Hyundai now offers high-performance models with gasoline or electric power

Dave Kunz Image
Monday, June 10, 2024
Hyundai offers high-performance models with gasoline or electric power
Hyundai N models, including the Elantra N and Ioniq 5 N, are part of the automaker's new performance sub-brand.

LOS ANGELES (KABC) -- Hyundai makes lots of practical vehicles. For example, the Elantra compact. But there's also a performance sub-brand at Hyundai called simply "N," which stands for Nürburgring, the famed test track in Germany where top performance cars prove their mettle. And for Namyang, the South Korean district where Hyundai does most of its R&D work.

The Elantra N is the snorting, high-powered hotter cousin of the regular model, with 276 turbocharged horsepower under the hood, the option of a six-speed manual transmission, and track-developed suspension and brakes. It may still be a practical four-door sedan, but this purpose-built Elantra could embarrass some much more expensive cars on a curvy road. The Elantra N has a base price of $33,700 with the six-speed manual transmission. The automatic version starts at $35,200.

Now comes another facet of the Hyundai N brand, an all-electric model. The Ioniq 5 N employs the same formula for high performance, it just doesn't involve gasoline.

Lightning-quick, the Ioniq 5 N's dual motors can put out a neck-snapping 647 horsepower through all four high-performance tires. And since electric cars are already tech-y anyway, Hyundai's engineers added some tech to fine-tune the performance.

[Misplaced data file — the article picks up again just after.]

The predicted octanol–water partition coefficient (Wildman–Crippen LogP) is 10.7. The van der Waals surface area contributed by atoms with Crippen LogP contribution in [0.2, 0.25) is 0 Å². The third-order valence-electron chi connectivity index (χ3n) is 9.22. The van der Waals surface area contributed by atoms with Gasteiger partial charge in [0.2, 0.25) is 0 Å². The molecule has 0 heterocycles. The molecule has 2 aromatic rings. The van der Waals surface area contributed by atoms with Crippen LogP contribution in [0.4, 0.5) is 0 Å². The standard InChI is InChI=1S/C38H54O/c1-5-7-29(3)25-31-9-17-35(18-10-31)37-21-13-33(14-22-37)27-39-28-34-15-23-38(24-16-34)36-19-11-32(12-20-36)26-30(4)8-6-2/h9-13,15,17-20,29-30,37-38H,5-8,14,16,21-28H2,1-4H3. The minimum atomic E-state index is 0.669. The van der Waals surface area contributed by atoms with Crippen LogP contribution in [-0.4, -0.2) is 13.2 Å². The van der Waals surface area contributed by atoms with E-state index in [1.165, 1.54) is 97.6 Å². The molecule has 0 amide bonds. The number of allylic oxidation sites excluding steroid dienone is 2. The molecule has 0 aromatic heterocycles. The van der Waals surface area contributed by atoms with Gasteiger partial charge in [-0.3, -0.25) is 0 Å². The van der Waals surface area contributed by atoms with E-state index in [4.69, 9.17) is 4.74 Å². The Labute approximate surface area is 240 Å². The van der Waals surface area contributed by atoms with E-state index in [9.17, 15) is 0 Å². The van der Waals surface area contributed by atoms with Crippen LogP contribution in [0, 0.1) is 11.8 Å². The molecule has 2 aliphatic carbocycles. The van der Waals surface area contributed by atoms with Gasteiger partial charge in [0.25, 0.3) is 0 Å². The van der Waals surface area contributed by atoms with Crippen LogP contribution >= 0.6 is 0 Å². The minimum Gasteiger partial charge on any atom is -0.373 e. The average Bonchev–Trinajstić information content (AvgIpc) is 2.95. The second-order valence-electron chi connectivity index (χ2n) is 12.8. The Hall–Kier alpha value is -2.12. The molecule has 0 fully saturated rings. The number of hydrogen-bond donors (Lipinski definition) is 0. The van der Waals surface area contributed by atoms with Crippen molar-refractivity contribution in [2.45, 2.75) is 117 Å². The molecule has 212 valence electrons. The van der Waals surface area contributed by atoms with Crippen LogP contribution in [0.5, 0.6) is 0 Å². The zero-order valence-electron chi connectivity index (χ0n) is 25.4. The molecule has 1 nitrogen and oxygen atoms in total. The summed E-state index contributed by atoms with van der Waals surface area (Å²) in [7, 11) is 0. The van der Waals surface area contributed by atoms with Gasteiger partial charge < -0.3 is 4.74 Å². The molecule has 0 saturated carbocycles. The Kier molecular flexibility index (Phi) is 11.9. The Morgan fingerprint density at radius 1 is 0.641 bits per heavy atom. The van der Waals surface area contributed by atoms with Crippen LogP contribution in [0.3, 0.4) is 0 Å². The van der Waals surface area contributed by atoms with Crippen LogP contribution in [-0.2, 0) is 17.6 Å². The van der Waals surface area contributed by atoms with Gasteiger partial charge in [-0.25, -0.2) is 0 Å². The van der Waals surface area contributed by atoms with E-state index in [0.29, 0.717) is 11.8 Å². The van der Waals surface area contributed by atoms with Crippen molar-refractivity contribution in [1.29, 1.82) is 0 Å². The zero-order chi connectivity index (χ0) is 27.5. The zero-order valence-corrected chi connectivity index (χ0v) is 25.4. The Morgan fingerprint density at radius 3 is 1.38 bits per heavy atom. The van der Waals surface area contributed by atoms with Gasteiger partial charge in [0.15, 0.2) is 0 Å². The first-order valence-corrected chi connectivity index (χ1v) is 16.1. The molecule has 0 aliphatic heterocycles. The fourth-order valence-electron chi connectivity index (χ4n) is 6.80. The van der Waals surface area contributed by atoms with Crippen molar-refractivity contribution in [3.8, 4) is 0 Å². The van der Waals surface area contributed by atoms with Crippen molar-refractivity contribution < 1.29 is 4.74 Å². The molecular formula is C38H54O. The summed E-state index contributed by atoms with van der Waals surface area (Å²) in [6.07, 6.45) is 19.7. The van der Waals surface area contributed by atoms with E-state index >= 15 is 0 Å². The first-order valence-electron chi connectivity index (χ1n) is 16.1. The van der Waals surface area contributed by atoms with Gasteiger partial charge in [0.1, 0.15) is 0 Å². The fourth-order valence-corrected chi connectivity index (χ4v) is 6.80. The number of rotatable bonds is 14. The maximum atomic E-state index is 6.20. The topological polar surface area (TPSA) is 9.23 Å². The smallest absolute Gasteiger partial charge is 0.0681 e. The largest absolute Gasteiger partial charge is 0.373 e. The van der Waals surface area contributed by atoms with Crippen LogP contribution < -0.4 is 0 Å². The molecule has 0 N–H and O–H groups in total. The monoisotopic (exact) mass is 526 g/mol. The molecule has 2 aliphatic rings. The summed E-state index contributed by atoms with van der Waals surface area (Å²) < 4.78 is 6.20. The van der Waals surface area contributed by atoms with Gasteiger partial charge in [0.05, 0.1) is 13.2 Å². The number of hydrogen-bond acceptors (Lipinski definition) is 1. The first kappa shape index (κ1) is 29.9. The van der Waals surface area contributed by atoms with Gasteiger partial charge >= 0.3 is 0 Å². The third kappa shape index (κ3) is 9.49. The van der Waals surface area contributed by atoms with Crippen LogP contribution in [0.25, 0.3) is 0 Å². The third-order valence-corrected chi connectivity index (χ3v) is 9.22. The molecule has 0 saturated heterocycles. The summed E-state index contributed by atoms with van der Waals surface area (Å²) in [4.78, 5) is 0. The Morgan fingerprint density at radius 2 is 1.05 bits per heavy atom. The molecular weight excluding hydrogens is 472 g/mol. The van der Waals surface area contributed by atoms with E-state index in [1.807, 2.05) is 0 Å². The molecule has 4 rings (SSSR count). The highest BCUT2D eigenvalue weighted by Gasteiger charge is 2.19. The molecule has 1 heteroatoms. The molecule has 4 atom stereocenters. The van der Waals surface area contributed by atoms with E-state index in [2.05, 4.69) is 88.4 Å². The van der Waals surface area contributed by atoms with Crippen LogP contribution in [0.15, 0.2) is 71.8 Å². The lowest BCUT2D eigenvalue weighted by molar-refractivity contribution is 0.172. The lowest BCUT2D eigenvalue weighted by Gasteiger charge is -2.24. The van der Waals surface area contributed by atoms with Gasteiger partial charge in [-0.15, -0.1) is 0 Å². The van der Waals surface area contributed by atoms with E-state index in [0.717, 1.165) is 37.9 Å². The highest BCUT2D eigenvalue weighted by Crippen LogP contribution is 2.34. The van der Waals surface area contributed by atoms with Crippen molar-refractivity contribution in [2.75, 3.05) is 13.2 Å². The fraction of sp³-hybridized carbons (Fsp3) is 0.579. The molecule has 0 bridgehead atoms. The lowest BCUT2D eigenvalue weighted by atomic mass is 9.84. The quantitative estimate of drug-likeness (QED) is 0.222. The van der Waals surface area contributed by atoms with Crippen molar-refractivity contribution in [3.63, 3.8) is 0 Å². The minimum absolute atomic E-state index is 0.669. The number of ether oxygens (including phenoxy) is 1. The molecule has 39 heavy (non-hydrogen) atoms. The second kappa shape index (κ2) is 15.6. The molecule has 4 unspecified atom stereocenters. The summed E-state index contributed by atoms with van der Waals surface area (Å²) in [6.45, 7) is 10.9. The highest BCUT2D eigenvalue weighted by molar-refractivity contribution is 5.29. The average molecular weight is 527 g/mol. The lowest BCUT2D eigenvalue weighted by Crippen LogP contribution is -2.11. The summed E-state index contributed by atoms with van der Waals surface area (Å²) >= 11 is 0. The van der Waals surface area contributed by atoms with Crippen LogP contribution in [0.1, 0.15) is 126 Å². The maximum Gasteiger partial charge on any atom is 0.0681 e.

Also, familiar-sounding virtual engine noises, with something called "N Active Sound."

Yes, it's an electric car that can sound like a conventional performance car. Different modes create different audio simulations, and your passengers might think you've got exhaust pipes out back.

And while it sounds realistically racy inside the car to the driver and passengers, from the outside it just sounds like an electric car. It's also priced like a higher-end electric car with a base sticker of $67,475.

As the spectrum of electric vehicles continues to expand in the years going forward, we're likely to see more and more high-performance offerings. And so far, some companies, including Hyundai, are not asking buyers to make a choice. You can get your performance thrills either with internal combustion, or battery power.

The timetable to switch car lines to electricity is a bit of a moving target right now. Many drivers say they aren't ready to go electric yet, and some say they never will.

But with a common theme of performance, right now Hyundai is letting you have things either way. A hot internal combustion car that makes enticing noises, or a hot battery-powered car that also makes enticing noises, but via software.

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